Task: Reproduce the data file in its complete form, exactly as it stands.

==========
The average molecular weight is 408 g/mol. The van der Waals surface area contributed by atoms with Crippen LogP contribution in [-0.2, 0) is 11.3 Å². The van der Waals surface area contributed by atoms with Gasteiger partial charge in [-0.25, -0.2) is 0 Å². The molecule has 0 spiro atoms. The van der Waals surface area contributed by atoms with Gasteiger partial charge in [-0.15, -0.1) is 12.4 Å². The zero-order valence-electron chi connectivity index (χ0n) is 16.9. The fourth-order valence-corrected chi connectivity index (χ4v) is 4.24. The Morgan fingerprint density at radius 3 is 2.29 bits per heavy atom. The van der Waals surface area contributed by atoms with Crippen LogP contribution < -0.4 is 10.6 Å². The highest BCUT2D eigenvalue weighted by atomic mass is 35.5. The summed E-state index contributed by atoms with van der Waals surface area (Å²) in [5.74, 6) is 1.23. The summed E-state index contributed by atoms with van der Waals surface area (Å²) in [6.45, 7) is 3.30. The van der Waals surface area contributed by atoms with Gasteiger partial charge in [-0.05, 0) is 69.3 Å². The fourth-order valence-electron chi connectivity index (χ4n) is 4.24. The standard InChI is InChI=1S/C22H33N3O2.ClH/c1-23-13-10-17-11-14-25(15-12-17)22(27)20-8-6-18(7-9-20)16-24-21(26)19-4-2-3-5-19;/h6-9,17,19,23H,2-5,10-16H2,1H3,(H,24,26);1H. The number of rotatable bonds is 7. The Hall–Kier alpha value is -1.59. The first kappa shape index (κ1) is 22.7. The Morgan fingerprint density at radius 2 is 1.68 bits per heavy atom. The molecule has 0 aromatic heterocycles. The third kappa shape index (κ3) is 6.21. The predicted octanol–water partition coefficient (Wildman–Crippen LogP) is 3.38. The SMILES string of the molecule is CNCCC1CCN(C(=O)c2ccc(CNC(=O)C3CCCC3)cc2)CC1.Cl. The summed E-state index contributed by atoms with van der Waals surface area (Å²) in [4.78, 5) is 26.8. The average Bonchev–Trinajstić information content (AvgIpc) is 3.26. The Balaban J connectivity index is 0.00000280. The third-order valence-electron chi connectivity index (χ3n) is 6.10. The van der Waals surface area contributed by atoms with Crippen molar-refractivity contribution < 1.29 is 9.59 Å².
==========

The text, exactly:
The average molecular weight is 408 g/mol. The van der Waals surface area contributed by atoms with Crippen LogP contribution in [-0.2, 0) is 11.3 Å². The van der Waals surface area contributed by atoms with Gasteiger partial charge in [-0.25, -0.2) is 0 Å². The molecule has 0 spiro atoms. The van der Waals surface area contributed by atoms with Gasteiger partial charge in [-0.15, -0.1) is 12.4 Å². The zero-order valence-electron chi connectivity index (χ0n) is 16.9. The fourth-order valence-corrected chi connectivity index (χ4v) is 4.24. The Morgan fingerprint density at radius 3 is 2.29 bits per heavy atom. The van der Waals surface area contributed by atoms with Crippen LogP contribution < -0.4 is 10.6 Å². The highest BCUT2D eigenvalue weighted by atomic mass is 35.5. The summed E-state index contributed by atoms with van der Waals surface area (Å²) in [5.74, 6) is 1.23. The summed E-state index contributed by atoms with van der Waals surface area (Å²) in [6.45, 7) is 3.30. The van der Waals surface area contributed by atoms with Gasteiger partial charge in [-0.05, 0) is 69.3 Å². The fourth-order valence-electron chi connectivity index (χ4n) is 4.24. The standard InChI is InChI=1S/C22H33N3O2.ClH/c1-23-13-10-17-11-14-25(15-12-17)22(27)20-8-6-18(7-9-20)16-24-21(26)19-4-2-3-5-19;/h6-9,17,19,23H,2-5,10-16H2,1H3,(H,24,26);1H. The number of rotatable bonds is 7. The Hall–Kier alpha value is -1.59. The first kappa shape index (κ1) is 22.7. The Morgan fingerprint density at radius 2 is 1.68 bits per heavy atom. The molecule has 0 aromatic heterocycles. The third kappa shape index (κ3) is 6.21. The predicted octanol–water partition coefficient (Wildman–Crippen LogP) is 3.38. The SMILES string of the molecule is CNCCC1CCN(C(=O)c2ccc(CNC(=O)C3CCCC3)cc2)CC1.Cl. The summed E-state index contributed by atoms with van der Waals surface area (Å²) in [4.78, 5) is 26.8. The average Bonchev–Trinajstić information content (AvgIpc) is 3.26. The Balaban J connectivity index is 0.00000280. The third-order valence-electron chi connectivity index (χ3n) is 6.10. The van der Waals surface area contributed by atoms with Crippen molar-refractivity contribution < 1.29 is 9.59 Å².